Submerged tombstone a recent mystery in Barre
BARRE Ė Eleven-year-old Tory Stoltz plays along the brook that runs behind her Eastern Avenue home regularly. That's why she knows the World War II veteran's gravestone that appeared in the brook this week hadn't been there long.
"I was just looking around in here and I just saw it," Stoltz said while standing next to the brook. "And I haven't seen it here before."
Moreover, Stoltz said there was another reason why she knew the stone was a new addition to the brook: "It wasn't too slimy, it was just wet."
The stone, which is a gray 2-by-1-foot slab of what appears to be granite, belongs to Emil Romano, who died on Feb. 8, 1986. Engraved into the top right corner of the stone are the numbers 404. Stoltz's soon-to-be-stepfather, Art Foster, hopes those numbers could be the clue to finding out where the stone belongs.
Also engraved on the stone along with Romano's name are "PFC US ARMY WORLD WAR II" and the dates of his birth and death.
Foster, who hauled the roughly 70-pound stone out of the brook on Thursday night, said he'd spent his morning sending out e-mails and making calls about Stoltz's find. As a recruiter for the Vermont Army National Guard, Foster said he felt obligated to make sure the stone makes it back to its rightful place.
"I e-mailed everybody in the state, and I'm getting a lot of help from everybody from the VA to mortuary affairs," Foster said. "As soon as I e-mailed it, I probably got 30 e-mails back from all of the full-time guys from the state. I figured if I just got it out there and just let the people who work in this field, mortuary affairs and the VA, let them pull their strings, hopefully they'll be able to find it quicker than I would just calling whoever."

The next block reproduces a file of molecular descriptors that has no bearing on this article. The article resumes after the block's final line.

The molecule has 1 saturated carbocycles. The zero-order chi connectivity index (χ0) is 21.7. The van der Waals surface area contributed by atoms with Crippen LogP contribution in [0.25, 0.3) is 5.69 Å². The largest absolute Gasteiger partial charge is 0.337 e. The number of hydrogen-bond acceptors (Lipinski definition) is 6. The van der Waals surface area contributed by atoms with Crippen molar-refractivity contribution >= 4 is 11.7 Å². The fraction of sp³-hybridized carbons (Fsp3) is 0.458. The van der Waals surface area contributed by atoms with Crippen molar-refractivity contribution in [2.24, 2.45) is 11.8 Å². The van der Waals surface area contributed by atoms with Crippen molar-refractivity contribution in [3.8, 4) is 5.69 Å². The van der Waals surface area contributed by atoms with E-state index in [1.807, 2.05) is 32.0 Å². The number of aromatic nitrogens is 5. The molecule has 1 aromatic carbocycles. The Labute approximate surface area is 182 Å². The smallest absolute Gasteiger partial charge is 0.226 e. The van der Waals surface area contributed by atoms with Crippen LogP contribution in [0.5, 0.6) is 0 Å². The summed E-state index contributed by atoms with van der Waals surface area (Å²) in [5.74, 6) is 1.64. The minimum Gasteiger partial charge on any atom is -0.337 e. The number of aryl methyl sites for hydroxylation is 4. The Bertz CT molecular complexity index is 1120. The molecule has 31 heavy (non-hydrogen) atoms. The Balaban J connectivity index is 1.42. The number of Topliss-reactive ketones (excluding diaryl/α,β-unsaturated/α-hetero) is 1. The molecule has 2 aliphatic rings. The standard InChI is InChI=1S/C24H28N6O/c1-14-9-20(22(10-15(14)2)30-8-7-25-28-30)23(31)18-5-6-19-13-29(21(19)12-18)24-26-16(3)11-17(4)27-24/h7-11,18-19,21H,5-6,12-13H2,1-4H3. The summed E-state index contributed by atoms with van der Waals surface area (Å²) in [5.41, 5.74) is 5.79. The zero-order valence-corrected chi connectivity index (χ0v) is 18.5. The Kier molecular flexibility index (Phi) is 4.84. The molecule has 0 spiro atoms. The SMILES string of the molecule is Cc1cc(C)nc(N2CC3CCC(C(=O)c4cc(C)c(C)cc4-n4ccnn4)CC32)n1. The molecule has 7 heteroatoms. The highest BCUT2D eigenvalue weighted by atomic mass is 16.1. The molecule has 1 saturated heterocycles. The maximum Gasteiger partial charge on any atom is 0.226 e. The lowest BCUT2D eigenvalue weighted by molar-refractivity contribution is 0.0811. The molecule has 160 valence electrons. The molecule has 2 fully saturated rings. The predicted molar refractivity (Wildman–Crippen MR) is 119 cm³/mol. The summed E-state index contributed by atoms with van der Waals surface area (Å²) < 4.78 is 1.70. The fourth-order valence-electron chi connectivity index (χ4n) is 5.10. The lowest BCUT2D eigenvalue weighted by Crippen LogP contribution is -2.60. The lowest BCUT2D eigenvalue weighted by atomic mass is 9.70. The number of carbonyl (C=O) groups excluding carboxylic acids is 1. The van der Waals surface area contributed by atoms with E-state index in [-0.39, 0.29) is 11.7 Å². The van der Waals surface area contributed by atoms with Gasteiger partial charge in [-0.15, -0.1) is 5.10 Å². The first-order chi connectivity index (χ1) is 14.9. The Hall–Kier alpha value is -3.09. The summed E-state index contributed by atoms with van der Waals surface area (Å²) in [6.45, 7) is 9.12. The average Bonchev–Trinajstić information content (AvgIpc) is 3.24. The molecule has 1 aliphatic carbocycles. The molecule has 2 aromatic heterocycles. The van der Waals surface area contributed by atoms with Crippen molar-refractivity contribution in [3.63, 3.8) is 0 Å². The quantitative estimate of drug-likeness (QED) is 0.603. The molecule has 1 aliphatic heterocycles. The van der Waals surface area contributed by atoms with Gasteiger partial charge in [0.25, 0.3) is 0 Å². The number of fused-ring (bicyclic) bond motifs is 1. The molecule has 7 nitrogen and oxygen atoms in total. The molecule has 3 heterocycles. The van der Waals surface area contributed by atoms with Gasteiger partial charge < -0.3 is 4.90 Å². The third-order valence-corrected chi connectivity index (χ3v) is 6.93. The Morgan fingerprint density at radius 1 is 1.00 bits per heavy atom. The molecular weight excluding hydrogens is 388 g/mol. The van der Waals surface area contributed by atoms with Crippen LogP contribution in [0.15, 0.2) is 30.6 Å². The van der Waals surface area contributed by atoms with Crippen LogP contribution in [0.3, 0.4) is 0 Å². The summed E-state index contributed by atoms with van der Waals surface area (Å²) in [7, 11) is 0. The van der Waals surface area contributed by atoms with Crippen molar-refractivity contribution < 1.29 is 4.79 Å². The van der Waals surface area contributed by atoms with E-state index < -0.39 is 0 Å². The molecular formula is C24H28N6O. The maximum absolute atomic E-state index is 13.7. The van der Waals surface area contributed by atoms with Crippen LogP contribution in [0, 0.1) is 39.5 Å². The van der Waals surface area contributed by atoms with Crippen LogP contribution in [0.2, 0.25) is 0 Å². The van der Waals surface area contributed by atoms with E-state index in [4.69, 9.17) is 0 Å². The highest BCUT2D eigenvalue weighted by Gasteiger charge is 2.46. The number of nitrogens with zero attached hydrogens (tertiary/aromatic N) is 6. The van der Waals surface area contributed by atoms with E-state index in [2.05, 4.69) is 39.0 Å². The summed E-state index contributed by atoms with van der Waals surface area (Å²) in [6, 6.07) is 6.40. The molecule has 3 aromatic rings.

By Friday evening, though, Foster said he was still no closer to solving the mystery. And he had called around. Assuming the gravestone was granite, Foster said he'd called Rock of Ages to see if they could provide some direction.
"Rock of Ages said there's 50 different local businesses that could have made that stone, there's just no way to tell," he said.
Foster said he'd also contacted Barre city officials, and he wasn't ruling out that the stone may have never made it to a cemetery.
"It's a possibility that somebody had it in their garage and it never got to where it was supposed to go," he said.
Before heading out to go fishing on Friday evening, Foster said he didn't expect to solve the mystery over the weekend because most of his contacts would be off. However, next week will be a different story, he said.
"I'm sure I'll hear something back by Monday or Tuesday."MORE IN NewsPORTLAND, Maine — U.S. Sen. Full Story
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